Brexit from Afar

With the second extension to Article 50 granted in April, the almost three-year-long Brexit epic drags on. With Britain distancing itself from Europe, I feel the last bonds which tie me to a place once considered home slipping away.

My future in Europe rests on the deliberations of Westminster MPs and Downing Street executives. The numerous delays, endless votes, and overall confusion that has characterised the Brexit process has extinguished any remaining flickers of hope I had left for the competency of the UK’s political system.

Living as someone on the outside looking towards the turmoil on the inside, I ask myself, why should I feel aligned to what I see as a misrepresentation of my interests and rights?

Though Brexit has exacerbated these feelings, feeling like an outsider is not new to me. I’ve been living away from my home country of Scotland for most of my life, having emigrated with my family to Canada while in primary school, so I have always dealt with fleeting questions of where ‘home’ is for me.

Even now, living in the Netherlands as a foreign student – despite my warmth towards this country and everything it has to offer, I can’t help but feel like a vagrant. A passerby of sorts. An outsider observing the comings and goings of places that I feel homesick for, despite them not actually being my ‘home’.

I am by no means a patriot, nor am I  a ‘world citizen’, but at present I feel without roots – caught between my own competing identities.

As a Scot, a British national, and (until October 31st, supposedly) an EU citizen, Brexit has made me consider the relationships I have with these attachments. I now ponder how they define my own identity—if at all—and with that, even the possible redundancies of national identities overall.

Viewing Brexit from afar makes me wonder: how do national identity and community compel us? How did they become so deeply ingrained in our lives?

Benedict Anderson’s Imagined Communities offers one compelling answer: As a work which explores the origins of nationalism, it seeks to explain our partiality to a certain place, regardless of where we’re actually from.

In brief, Anderson boils down nationalism to this: the proliferation of mass media creates expansive ‘imagined communities’ which today manifest themselves as ‘the nation-state’. During the industrial revolution, with the spread of literacy and unified medium of exchanges, normalised the idea of the sovereign nation as a collective identity of a community.

In this climate of nation-states that seems to be ridden with competing identities, cultures, and values, I find we can take a lot from the implications of these “imagined”, physically intangible communities.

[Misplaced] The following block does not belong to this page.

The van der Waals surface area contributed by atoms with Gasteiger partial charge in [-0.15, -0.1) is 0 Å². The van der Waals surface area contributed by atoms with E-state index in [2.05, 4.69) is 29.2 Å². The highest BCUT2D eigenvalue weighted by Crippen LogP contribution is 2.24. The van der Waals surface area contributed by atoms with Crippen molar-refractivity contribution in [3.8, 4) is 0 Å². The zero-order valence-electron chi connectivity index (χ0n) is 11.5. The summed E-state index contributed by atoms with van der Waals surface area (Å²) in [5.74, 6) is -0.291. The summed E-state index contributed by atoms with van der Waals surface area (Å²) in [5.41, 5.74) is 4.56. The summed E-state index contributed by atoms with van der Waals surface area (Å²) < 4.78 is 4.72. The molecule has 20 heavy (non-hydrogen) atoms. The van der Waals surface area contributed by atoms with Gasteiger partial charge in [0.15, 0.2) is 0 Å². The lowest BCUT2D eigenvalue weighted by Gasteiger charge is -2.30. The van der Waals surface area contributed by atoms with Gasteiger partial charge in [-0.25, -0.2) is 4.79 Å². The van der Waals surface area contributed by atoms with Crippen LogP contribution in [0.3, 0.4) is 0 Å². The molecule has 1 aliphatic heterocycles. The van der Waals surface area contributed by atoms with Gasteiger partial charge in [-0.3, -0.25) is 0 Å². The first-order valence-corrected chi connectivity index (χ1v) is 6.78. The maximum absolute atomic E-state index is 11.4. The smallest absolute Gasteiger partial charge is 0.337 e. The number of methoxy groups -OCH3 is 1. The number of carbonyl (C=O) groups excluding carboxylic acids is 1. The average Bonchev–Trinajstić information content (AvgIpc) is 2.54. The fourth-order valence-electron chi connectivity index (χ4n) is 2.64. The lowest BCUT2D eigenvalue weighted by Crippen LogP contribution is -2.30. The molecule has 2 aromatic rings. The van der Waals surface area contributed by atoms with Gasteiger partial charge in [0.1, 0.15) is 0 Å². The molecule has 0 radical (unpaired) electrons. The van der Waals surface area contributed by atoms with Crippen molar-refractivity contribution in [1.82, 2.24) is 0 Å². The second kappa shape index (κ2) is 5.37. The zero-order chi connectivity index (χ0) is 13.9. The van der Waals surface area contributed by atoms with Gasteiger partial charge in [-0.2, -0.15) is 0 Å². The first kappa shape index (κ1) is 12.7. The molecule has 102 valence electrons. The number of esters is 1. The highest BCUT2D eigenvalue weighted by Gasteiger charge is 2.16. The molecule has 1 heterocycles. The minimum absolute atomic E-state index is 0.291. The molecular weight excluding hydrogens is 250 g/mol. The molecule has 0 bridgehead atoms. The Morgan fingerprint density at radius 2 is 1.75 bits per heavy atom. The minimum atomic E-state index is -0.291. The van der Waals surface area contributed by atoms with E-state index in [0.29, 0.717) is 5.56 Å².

Anderson’s work almost trivialises the whole idea of nationality. It highlights the existence of nationalism as nothing more than our own feelings towards an artificial sentiment of community. And our feelings of ‘community’ seem outlandish if we consider how we can feel so strongly unified with thousands, if not millions of people that we don’t even know.

However, these feelings of community, regardless of how visible they are, clearly have a deeper importance to us than being just ‘imaginary’. This importance connects to my doubts over my own attachments. Will my feelings as an outsider therefore drive me to find my own community?

On the other end of the spectrum, this importance shows itself through the double-headed dragon of unity and disunity that has arisen from Brexit.

Politically, nationalism today often manifests itself in the pursuit of selfish goals, such as the British nationalist sentiments behind the Leave movement’s success, based on falsified threats to the perceived grandeur of the UK. On the other hand, there are the strands of nationalism pursued more out of a struggle than of selfishness. That of civic nationalism seen in Scotland and Catalonia, for example.

With my own feelings of indifference to national identity, movements advocating for moving toward an interconnected global citizenry have an inherent appeal to me.

However, with said indifference, I also find myself enticed toward the pursuit of self-determination, particularly when thinking about my relationship to my home country. The aim of reaching a renewed imagined community for my birthplace almost offsets these feelings of indifference. Such hopes incline me to connect myself to Scotland as my community than to Britain as my community.

I can only wonder, if in fifteen years: will I find my place within my own ‘imagined community’ or will I remain ever the outsider?